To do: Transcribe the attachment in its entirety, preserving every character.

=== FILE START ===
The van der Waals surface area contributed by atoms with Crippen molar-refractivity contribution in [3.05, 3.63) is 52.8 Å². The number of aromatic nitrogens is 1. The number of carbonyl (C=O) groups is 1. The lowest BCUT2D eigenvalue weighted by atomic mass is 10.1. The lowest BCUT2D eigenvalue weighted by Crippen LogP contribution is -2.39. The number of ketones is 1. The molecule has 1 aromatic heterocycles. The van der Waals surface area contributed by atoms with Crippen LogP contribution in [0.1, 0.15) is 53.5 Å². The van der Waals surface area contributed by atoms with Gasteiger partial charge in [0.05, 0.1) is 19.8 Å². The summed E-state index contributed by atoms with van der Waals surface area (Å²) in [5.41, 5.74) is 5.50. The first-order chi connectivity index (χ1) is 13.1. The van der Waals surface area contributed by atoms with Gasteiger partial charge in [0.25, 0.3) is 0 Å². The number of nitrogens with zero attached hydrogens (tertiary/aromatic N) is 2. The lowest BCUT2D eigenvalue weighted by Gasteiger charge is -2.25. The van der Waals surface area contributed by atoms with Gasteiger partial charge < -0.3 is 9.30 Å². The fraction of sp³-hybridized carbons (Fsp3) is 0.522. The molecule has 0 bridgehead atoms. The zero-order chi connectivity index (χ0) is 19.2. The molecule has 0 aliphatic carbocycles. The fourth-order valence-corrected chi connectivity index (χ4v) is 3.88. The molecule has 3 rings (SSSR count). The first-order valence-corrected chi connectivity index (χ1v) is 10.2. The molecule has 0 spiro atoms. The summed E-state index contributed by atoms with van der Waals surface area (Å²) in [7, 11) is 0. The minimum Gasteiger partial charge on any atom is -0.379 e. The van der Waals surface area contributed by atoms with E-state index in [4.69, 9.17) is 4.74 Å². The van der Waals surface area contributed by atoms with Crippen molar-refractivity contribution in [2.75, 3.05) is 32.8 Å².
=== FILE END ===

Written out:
The van der Waals surface area contributed by atoms with Crippen molar-refractivity contribution in [3.05, 3.63) is 52.8 Å². The number of aromatic nitrogens is 1. The number of carbonyl (C=O) groups is 1. The lowest BCUT2D eigenvalue weighted by atomic mass is 10.1. The lowest BCUT2D eigenvalue weighted by Crippen LogP contribution is -2.39. The number of ketones is 1. The molecule has 1 aromatic heterocycles. The van der Waals surface area contributed by atoms with Crippen LogP contribution in [0.1, 0.15) is 53.5 Å². The van der Waals surface area contributed by atoms with Gasteiger partial charge in [0.05, 0.1) is 19.8 Å². The summed E-state index contributed by atoms with van der Waals surface area (Å²) in [5.41, 5.74) is 5.50. The first-order chi connectivity index (χ1) is 13.1. The van der Waals surface area contributed by atoms with Gasteiger partial charge in [0.25, 0.3) is 0 Å². The number of nitrogens with zero attached hydrogens (tertiary/aromatic N) is 2. The lowest BCUT2D eigenvalue weighted by Gasteiger charge is -2.25. The van der Waals surface area contributed by atoms with Gasteiger partial charge < -0.3 is 9.30 Å². The fraction of sp³-hybridized carbons (Fsp3) is 0.522. The molecule has 0 bridgehead atoms. The zero-order chi connectivity index (χ0) is 19.2. The molecule has 0 aliphatic carbocycles. The fourth-order valence-corrected chi connectivity index (χ4v) is 3.88. The molecule has 3 rings (SSSR count). The first-order valence-corrected chi connectivity index (χ1v) is 10.2. The molecule has 0 spiro atoms. The summed E-state index contributed by atoms with van der Waals surface area (Å²) in [7, 11) is 0. The minimum Gasteiger partial charge on any atom is -0.379 e. The van der Waals surface area contributed by atoms with E-state index in [4.69, 9.17) is 4.74 Å². The van der Waals surface area contributed by atoms with Crippen molar-refractivity contribution in [2.75, 3.05) is 32.8 Å².